Helping a Pair of Dogs Get Over a Fear of Being Touched by Strangers

By: David Codr

Published Date: March 5, 2018

For this Omaha dog training session we worked with a pair of 1 year-old Shetland Sheepdogs; Quinn (left) and Remy who are both wary of being petted by people they don’t know; backing up to avoid being touched.

The dog’s guardian has done an outstanding job of training this pair of dogs. You could instantly tell she has been spending time teaching them various commands and that the dogs were very smart.

While the dog training was going well, I did notice the guardian doing a few things that likely confused the dogs behavior wise. Petting that at times when they were excited, repeating commands over and over and giving attention when they demand barked at her.

I shared a number of positive dog training tips that will help the dogs start to identify as being in a follower position. Before the session, I think the dogs saw themselves as peers to the guardian.

Petting with a purpose, rewarding desired behaviors and ignoring unwanted actions can all help shift the leader follower dynamic. I also suggested a few rules and ways to enforce them.

Next I addressed the dog’s moving away any time I reached over to get them. I have seen many dogs who are uncomfortable being touched by strangers. There are many reasons for dogs to back away from people trying to pet them; fear, anxiety, insecurity, etc. In Quinn and Remy’s case, I think it was a mild case of nervousness.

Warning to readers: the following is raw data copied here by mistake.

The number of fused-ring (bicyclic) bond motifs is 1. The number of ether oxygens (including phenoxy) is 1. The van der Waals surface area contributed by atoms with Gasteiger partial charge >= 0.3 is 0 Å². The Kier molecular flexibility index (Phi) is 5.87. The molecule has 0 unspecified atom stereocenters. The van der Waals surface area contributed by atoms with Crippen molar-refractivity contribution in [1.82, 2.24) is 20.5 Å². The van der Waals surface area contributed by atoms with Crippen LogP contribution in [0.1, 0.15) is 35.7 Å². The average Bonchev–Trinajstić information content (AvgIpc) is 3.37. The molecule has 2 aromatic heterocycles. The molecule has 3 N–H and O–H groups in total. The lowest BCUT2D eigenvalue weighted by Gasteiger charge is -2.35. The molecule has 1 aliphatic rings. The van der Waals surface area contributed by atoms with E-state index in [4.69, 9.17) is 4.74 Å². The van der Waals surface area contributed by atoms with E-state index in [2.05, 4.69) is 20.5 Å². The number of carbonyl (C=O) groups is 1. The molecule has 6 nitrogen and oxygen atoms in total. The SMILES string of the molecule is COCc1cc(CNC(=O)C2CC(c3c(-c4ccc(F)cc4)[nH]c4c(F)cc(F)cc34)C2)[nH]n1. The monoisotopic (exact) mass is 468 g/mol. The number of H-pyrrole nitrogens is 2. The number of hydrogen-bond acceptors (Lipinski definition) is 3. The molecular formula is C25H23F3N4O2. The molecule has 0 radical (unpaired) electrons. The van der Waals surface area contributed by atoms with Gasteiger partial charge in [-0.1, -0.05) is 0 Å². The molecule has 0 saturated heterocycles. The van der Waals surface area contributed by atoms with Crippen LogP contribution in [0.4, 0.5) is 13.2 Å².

I pulled out some high value treats and showed the guardian how to use some counterconditioning principles to help the dogs get over their fear of being touched by strangers.

Within 2 minutes both dogs were no longer recoiling when I reached out to pet them. It was great to see how quickly the dogs stopped avoiding being touched by strangers.

I recommended the guardian have friends or neighbors come to visit at least once a week (more is better) to practice this new technique and help the dogs get over this skittish behavior around new people for good.

We also worked on Remy’s fear of the kennel by doing some positive crate training; rewarding him from going inside and a way to help him practice being inside for progressively longer periods of time.

By the end of the session, the dog’s were completely comfortable with me reaching out to touch them, the guardian felt she had new tools to use to burn off excess energy and how important it is to reward desired behaviors so the dogs replicate them instead of using demand barking.

To help the guardian remember all the dog behavior tips I shared in this in home dog training session, we shot a roadmap to success video you can check out below.

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This post was written by: David Codr

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